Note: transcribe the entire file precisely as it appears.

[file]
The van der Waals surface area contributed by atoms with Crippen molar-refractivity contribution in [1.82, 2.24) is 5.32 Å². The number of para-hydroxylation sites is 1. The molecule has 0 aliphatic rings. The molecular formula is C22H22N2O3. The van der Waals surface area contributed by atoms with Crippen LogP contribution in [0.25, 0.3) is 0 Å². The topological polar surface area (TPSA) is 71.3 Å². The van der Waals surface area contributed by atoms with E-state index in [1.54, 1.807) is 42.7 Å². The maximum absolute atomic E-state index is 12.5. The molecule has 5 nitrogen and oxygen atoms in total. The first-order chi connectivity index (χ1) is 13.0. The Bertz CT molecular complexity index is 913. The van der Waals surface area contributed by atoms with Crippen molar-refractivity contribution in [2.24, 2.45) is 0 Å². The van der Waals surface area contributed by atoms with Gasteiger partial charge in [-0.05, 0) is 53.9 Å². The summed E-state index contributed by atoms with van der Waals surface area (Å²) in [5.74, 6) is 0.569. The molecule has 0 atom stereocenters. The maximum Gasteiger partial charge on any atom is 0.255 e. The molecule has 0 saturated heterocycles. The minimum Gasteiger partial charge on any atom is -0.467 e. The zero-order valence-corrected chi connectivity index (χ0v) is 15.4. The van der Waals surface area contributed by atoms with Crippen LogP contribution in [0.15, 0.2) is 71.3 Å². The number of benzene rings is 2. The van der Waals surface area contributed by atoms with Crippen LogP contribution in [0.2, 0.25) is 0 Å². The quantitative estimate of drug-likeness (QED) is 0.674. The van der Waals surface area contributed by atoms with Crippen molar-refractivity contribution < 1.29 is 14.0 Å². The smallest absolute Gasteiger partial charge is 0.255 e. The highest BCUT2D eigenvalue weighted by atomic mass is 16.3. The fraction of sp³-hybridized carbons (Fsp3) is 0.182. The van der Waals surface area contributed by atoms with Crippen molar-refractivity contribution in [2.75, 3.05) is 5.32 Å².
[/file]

The van der Waals surface area contributed by atoms with Crippen molar-refractivity contribution in [1.82, 2.24) is 5.32 Å². The number of para-hydroxylation sites is 1. The molecule has 0 aliphatic rings. The molecular formula is C22H22N2O3. The van der Waals surface area contributed by atoms with Crippen LogP contribution in [0.25, 0.3) is 0 Å². The topological polar surface area (TPSA) is 71.3 Å². The van der Waals surface area contributed by atoms with E-state index in [1.54, 1.807) is 42.7 Å². The maximum absolute atomic E-state index is 12.5. The molecule has 5 nitrogen and oxygen atoms in total. The first-order chi connectivity index (χ1) is 13.0. The Bertz CT molecular complexity index is 913. The van der Waals surface area contributed by atoms with Crippen molar-refractivity contribution in [2.24, 2.45) is 0 Å². The van der Waals surface area contributed by atoms with Gasteiger partial charge in [-0.05, 0) is 53.9 Å². The summed E-state index contributed by atoms with van der Waals surface area (Å²) in [5.74, 6) is 0.569. The molecule has 0 atom stereocenters. The maximum Gasteiger partial charge on any atom is 0.255 e. The molecule has 0 saturated heterocycles. The minimum Gasteiger partial charge on any atom is -0.467 e. The zero-order valence-corrected chi connectivity index (χ0v) is 15.4. The van der Waals surface area contributed by atoms with Crippen LogP contribution in [0.15, 0.2) is 71.3 Å². The number of benzene rings is 2. The van der Waals surface area contributed by atoms with Crippen LogP contribution in [0.2, 0.25) is 0 Å². The quantitative estimate of drug-likeness (QED) is 0.674. The van der Waals surface area contributed by atoms with Crippen molar-refractivity contribution < 1.29 is 14.0 Å². The smallest absolute Gasteiger partial charge is 0.255 e. The highest BCUT2D eigenvalue weighted by atomic mass is 16.3. The fraction of sp³-hybridized carbons (Fsp3) is 0.182. The van der Waals surface area contributed by atoms with Crippen molar-refractivity contribution in [2.75, 3.05) is 5.32 Å².